No one knows the importance of screenings more so than Stephen Braddy.

Stephen Braddy, a colon cancer survivor, stands with his family on the field following the 1992 Peach Bowl.
Stephen Braddy, a colon cancer survivor, stands with his family on the field following the 1992 Peach Bowl.

Braddy grew up in eastern North Carolina and played various high school sports before going on to East Carolina University to play football as a linebacker, even playing in the 1992 season that led the Pirates to the Peach Bowl. Now, Braddy is retired and works at Washington Montessori School. He also spends time advocating for the importance of colon cancer screenings.

This cause is important to him because in 2022, after encouragement from his family and friends, he scheduled a colonoscopy at ECU Health which led his doctors to discover a mass in his colon.

“I woke up from the procedure and the doctor comes in with this look on his face and says we’ve got some issues,” says Braddy. “We couldn’t finish the colonoscopy because there was a tumor the size of an egg in the way. I was immediately sent for blood work and scans.”

Braddy was quickly scheduled for surgery on July 12, 2022. During the surgery, doctors removed part of his colon, the mass and 19 lymph nodes, as well as did a colon resection. Following the surgery, he went through four sessions of IV chemotherapy with chemotherapy medication in between.

As a former college football player, Braddy has always been an active person, and he wasn’t going to let treatment keep him from staying active.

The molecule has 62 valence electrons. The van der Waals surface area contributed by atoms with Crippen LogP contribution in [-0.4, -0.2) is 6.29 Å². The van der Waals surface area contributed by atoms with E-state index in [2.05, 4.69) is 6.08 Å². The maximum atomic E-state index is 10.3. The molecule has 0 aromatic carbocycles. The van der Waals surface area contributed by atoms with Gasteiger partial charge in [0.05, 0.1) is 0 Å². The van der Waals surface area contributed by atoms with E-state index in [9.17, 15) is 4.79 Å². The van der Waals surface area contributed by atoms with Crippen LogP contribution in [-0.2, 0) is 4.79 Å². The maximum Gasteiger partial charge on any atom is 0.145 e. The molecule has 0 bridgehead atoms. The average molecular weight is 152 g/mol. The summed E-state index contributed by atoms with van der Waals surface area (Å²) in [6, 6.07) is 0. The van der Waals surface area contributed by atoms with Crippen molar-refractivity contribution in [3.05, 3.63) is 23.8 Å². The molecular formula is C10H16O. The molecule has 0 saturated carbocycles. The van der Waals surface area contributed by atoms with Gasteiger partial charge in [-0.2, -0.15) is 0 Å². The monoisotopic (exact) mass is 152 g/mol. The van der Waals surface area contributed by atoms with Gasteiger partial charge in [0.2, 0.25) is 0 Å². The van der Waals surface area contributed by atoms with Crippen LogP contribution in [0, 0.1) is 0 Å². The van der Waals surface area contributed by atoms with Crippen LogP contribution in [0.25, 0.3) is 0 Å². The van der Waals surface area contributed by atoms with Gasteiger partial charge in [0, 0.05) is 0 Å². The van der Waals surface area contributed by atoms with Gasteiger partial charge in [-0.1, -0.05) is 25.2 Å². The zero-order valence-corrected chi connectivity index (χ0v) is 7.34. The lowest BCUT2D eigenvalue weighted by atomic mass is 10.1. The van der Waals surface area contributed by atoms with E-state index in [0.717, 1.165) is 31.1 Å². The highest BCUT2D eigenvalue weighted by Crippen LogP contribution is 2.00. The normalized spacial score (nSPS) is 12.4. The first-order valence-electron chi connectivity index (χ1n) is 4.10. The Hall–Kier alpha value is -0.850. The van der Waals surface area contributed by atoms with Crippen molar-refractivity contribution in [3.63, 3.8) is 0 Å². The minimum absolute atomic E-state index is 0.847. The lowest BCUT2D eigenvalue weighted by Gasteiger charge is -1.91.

“I wanted to show cancer up and beat it,” he says. “Right after my first chemo treatment, I got home and went on a run. I continued to work out through all the sessions.”

In addition to staying active, Braddy also fasted for 68-72 hours around each chemotherapy session. He credits both fasting and staying active as helpful in controlling his nausea and fatigue after treatment.

Since his diagnosis, Braddy has become passionate about talking to others about the importance of colorectal cancer screening​s.

“If I could rewind things, I would have no hesitation to get a colonoscopy done so much sooner. The colonoscopy procedure is easy and well-worth the effort it takes to get one. A lot of people, including me, think ‘this will never happen to them.’ Screening could have prevented me from surgery, chemo and bills,” he says.

Regular screenings for colorectal cancer are recommended to begin at age 45. If you’re eligible for a screening and do not have one scheduled, take time during Colorectal Cancer Awareness Month in March to talk to your primary care provider, obstetrician-gynecologist or gastroenterologist about scheduling an appointment.

Stephen Braddy poses for a photo with Jennifer Lewis, Cancer Center outreach coordinator at ECU Health Medical Center.
Stephen Braddy poses for a photo with Jennifer Lewis, Cancer Center outreach coordinator at ECU Health Medical Center.

Now, Braddy is cancer-free, and continues to stay on top of his appointments to take preventative measures to stay healthy.

“If there’s one thing I would say to people it would be that just because you feel good doesn’t mean something might not be wrong,” Braddy said. “Colon cancer is very treatable if caught early. If not for yourself, schedule a screening for your family and loved ones.”​

Learn more about screening locations and scheduling information on our Reminder page.

Cancer | Health News